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Work 4 Peace,Hold All Life Sacred,Eliminate Violence! This is my often neglected blog mostly about my travels across country in my mobile billboard truck as I attempt to engage in dialogue with people in hopes to wake us up and inspire action to change our country and communities and selves. And it is froth with my opinions, insights, analyses toward that end of holding all life sacred, dismantling the empire and eliminating violence while creating the society and life we want

Sunday, January 16, 2011

Sunday magic

I attempt to jog on the beach this morning as I have time before Belen is to arrive. I am able to stretch in the glorious sunrise, but when I try to run, I realize the hardest surface of the beach, where the water washes over the shore, is on a pretty steep slant.

I toil on the slant barefoot for a few moments before a wave crashes into me, wetting my shorts up to my thighs. I give up running and walk for awhile, passing few people: some brave souls stronger than I am, jogging easily along – and some young guys ambling along, maybe just going to or getting off work.

A shout reverberates thru the calm dawn and the small boat that has been chugging along parallel to the shore moves swiftly into action. I see one of the three men on the boat jumping into the water grabby one end of a long net that has been gracefully flung into the water.

The boat races off as the man in the water tosses a long rope to another guy who suddenly materializes  on the shore. The net tumbles endlessly from the stern into the sea as the boat makes a giant curve.

As quickly as the shout, racing men appear on the shore. I see now that the boat has finished its arc, and both ends of the net are at the edge of the shore, making a giant semi-circle reaching far into the ocean.

And on both ends of the net, about 6 or 7 men place themselves, equally spaced apart, heaving the net onto the beach in small increments, their pulls synchronized with the push of the tide.

I am speechless and in awe with the beauty of all of it as I move closer. The early morning skies, the sparkling ocean, the fresh sun, the amazing coordination and unspoken cooperation and skill between the men, the boat, the ocean.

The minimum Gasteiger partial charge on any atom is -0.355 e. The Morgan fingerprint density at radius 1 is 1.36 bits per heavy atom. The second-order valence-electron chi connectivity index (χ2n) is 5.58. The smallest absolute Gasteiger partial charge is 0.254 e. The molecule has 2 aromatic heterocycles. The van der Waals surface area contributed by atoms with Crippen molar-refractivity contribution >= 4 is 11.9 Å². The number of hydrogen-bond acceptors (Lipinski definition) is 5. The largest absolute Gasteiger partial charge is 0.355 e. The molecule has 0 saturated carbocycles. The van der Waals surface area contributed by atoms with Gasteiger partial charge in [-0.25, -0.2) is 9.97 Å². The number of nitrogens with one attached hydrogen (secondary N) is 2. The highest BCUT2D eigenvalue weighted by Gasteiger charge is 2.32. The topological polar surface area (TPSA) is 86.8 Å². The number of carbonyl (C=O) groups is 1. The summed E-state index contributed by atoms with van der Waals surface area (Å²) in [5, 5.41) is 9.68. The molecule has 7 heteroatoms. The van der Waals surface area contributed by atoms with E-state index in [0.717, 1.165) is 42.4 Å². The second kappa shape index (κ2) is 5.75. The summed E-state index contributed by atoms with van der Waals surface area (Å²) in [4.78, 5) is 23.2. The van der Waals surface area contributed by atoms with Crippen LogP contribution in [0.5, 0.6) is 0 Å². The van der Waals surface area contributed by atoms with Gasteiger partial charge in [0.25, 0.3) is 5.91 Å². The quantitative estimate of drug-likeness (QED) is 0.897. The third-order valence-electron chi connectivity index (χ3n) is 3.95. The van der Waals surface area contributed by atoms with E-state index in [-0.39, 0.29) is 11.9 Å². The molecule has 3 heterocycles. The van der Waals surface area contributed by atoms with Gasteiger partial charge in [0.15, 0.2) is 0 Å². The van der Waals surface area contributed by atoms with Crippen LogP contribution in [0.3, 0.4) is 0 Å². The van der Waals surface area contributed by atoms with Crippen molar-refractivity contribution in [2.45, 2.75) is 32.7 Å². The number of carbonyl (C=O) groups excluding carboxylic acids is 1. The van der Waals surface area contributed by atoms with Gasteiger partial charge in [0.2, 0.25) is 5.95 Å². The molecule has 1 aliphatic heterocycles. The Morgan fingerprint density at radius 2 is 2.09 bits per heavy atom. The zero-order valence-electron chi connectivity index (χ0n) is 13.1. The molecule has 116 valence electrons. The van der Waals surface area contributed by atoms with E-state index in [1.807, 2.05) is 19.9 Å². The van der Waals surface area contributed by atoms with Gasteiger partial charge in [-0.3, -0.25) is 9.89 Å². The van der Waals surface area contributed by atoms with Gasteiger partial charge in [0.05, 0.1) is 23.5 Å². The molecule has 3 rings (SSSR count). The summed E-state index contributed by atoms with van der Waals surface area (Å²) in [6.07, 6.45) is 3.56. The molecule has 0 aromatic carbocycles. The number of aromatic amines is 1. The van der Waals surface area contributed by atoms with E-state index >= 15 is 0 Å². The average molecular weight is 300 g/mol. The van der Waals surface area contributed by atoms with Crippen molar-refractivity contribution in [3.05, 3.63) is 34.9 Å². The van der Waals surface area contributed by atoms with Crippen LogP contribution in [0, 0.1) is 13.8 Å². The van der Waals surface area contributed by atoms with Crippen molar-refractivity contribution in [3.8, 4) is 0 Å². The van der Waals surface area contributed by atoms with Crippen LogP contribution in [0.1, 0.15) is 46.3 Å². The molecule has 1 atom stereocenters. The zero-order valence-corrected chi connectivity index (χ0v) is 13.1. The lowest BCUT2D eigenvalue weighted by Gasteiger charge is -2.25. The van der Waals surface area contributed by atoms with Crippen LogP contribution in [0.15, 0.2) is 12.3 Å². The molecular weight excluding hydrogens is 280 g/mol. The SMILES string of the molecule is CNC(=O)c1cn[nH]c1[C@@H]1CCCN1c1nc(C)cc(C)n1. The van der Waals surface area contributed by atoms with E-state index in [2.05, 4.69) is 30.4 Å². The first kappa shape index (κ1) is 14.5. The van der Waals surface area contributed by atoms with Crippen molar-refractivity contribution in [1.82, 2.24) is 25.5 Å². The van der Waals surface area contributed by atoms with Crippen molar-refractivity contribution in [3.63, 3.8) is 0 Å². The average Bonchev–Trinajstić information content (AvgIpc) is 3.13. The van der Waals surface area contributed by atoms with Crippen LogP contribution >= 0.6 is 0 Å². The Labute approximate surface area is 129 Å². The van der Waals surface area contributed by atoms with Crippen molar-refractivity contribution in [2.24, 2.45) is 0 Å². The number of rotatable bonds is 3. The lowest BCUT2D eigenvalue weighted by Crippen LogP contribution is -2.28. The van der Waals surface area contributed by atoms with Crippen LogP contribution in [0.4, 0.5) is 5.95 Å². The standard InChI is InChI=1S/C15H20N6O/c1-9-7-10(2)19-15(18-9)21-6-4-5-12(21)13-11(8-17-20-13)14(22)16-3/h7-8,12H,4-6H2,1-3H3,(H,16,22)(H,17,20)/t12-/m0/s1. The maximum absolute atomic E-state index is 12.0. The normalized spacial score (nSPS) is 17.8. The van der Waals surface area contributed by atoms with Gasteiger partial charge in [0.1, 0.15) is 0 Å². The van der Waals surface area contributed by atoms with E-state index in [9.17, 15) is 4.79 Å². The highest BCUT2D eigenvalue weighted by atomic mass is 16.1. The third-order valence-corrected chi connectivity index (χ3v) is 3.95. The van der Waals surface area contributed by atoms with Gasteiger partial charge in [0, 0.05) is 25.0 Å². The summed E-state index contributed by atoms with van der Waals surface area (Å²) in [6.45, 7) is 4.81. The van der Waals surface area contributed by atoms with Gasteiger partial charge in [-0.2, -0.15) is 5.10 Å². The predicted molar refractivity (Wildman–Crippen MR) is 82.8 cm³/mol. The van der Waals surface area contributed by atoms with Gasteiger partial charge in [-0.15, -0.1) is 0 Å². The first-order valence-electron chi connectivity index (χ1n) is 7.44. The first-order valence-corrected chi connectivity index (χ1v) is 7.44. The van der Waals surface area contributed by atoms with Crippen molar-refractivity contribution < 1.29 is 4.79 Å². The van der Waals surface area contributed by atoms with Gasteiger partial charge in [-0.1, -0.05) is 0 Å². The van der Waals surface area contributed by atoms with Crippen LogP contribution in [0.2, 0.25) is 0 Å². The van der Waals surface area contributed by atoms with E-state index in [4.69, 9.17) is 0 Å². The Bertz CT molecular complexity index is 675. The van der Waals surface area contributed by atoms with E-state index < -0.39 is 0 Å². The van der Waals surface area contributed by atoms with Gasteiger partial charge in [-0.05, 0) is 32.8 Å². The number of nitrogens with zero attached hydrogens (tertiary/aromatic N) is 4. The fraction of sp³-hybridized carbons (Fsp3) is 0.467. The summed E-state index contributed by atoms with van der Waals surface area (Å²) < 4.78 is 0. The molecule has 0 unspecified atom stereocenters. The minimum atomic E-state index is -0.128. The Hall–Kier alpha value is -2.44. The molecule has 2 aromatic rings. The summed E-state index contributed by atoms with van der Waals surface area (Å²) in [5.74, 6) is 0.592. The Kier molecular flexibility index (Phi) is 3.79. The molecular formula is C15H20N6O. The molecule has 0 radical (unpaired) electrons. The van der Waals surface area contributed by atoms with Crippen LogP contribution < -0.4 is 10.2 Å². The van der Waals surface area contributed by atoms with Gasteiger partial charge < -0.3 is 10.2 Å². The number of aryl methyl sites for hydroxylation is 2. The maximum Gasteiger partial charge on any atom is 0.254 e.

Now there is only one man left on the boat, two men are submerged up to their necks in the water on either side of the net, while the other men on the shore heave with the waves.

When the last man in the line on shore reaches the place where the beginnings of the net are being piled, he drops the net and runs down past the other men, to the water’s edge, grabs the net and begins pulling again.

This repeats over and over as the curve of the net comes closer and closer to shore. It is a beautiful, unhurried, rhythmic dance.

Now more of a crowd is gathering – tourists taking pictures. Excitement reverberates, illuminated by the rays of the new sun, anticipation swells. Yet the net remains empty as they pull and pull and pull.

Soon there is only a few feet of empty net left in the water and I am afraid there is no fish for these hard working men. The two men who have been up to their necks in water the entire time are now beginning to emerge with the last of the net.

With a final haul, the final curve of the net is rapidly brought to a few feet above the wave line, sparkling with silver shimmering fish trapped and gasping their last breaths.

The boat runs aground in the sand, as a man grabs the anchor, races high up the incline onto the beach, and pushes a spike of the anchor deep into the soft sand.

The fish are unceremoniously shaken, pulled and picked out into large piles onto the sand. One man has a white plastic paint bucket that he fills and then hands another fisherman $150 pesos, a little more than $12 us dollars.

Another man steadily searches for and picks out the tiny fish, putting them in a raggedy cloth bag hanging from his shoulder.

Yet another man picks out sting rays and other undesirable fish, tossing them back to their life in the ocean.

While I’ve been watching the fish tumbling to the sand and being sorted, someone has grabbed an end of the net and three men stand inside the boat – one in the middle and two on either ends – while other men outside the boat tug on the net and pass it off to the men in the boat, who are neatly piling it in the belly of the boat.

I can see now the net, charcoal dark with ocean water, is at least 20 feet wide and must be miles long. I have a hard time believing this huge net will fit in this small boat with its little motor. But it finally does.

The fish are now in several orange plastic crates, about 2 ½ times the size of a square milk crate, that also disappear inside the boat with the net.

The anchor is hauled on board with several of the men jumping on, and, standing with their backs to us, out to sea they go.

The other men melt away as swiftly as they appeared and only a couple of fat kitty cats now mill about in the disturbed sand, searching for their share of the catch!


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